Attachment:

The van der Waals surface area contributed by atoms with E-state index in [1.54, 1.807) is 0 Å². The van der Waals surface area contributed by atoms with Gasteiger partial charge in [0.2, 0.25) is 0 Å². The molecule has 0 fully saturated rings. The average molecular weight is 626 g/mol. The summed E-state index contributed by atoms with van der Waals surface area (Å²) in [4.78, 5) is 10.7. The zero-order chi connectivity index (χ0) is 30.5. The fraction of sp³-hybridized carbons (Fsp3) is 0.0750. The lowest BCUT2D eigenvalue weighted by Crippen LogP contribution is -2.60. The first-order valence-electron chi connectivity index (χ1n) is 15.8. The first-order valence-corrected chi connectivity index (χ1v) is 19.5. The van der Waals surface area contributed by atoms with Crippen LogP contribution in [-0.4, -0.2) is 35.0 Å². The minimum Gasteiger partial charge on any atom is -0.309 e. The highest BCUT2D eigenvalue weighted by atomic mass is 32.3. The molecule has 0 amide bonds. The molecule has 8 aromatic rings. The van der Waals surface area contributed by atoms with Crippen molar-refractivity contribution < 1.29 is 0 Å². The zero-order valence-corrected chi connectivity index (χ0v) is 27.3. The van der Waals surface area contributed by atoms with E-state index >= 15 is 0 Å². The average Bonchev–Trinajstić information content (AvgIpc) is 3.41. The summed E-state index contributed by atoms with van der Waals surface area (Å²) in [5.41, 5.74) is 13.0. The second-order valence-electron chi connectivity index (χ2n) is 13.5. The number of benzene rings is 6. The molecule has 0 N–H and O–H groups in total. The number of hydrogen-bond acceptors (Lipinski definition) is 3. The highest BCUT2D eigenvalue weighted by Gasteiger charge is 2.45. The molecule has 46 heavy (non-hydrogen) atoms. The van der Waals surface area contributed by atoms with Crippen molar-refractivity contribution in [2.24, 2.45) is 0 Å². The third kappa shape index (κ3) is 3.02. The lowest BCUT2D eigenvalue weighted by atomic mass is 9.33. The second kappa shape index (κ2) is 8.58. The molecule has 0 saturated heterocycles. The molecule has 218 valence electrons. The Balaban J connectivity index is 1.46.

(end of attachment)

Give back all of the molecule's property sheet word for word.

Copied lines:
The van der Waals surface area contributed by atoms with E-state index in [1.54, 1.807) is 0 Å². The van der Waals surface area contributed by atoms with Gasteiger partial charge in [0.2, 0.25) is 0 Å². The molecule has 0 fully saturated rings. The average molecular weight is 626 g/mol. The summed E-state index contributed by atoms with van der Waals surface area (Å²) in [4.78, 5) is 10.7. The zero-order chi connectivity index (χ0) is 30.5. The fraction of sp³-hybridized carbons (Fsp3) is 0.0750. The lowest BCUT2D eigenvalue weighted by Crippen LogP contribution is -2.60. The first-order valence-electron chi connectivity index (χ1n) is 15.8. The first-order valence-corrected chi connectivity index (χ1v) is 19.5. The van der Waals surface area contributed by atoms with Crippen LogP contribution in [-0.4, -0.2) is 35.0 Å². The minimum Gasteiger partial charge on any atom is -0.309 e. The highest BCUT2D eigenvalue weighted by atomic mass is 32.3. The molecule has 0 amide bonds. The molecule has 8 aromatic rings. The van der Waals surface area contributed by atoms with Crippen molar-refractivity contribution < 1.29 is 0 Å². The zero-order valence-corrected chi connectivity index (χ0v) is 27.3. The van der Waals surface area contributed by atoms with E-state index >= 15 is 0 Å². The average Bonchev–Trinajstić information content (AvgIpc) is 3.41. The summed E-state index contributed by atoms with van der Waals surface area (Å²) in [5.41, 5.74) is 13.0. The second-order valence-electron chi connectivity index (χ2n) is 13.5. The number of benzene rings is 6. The molecule has 0 N–H and O–H groups in total. The number of hydrogen-bond acceptors (Lipinski definition) is 3. The highest BCUT2D eigenvalue weighted by Gasteiger charge is 2.45. The molecule has 46 heavy (non-hydrogen) atoms. The van der Waals surface area contributed by atoms with Crippen molar-refractivity contribution in [2.24, 2.45) is 0 Å². The third kappa shape index (κ3) is 3.02. The lowest BCUT2D eigenvalue weighted by atomic mass is 9.33. The second kappa shape index (κ2) is 8.58. The molecule has 0 saturated heterocycles. The molecule has 218 valence electrons. The Balaban J connectivity index is 1.46.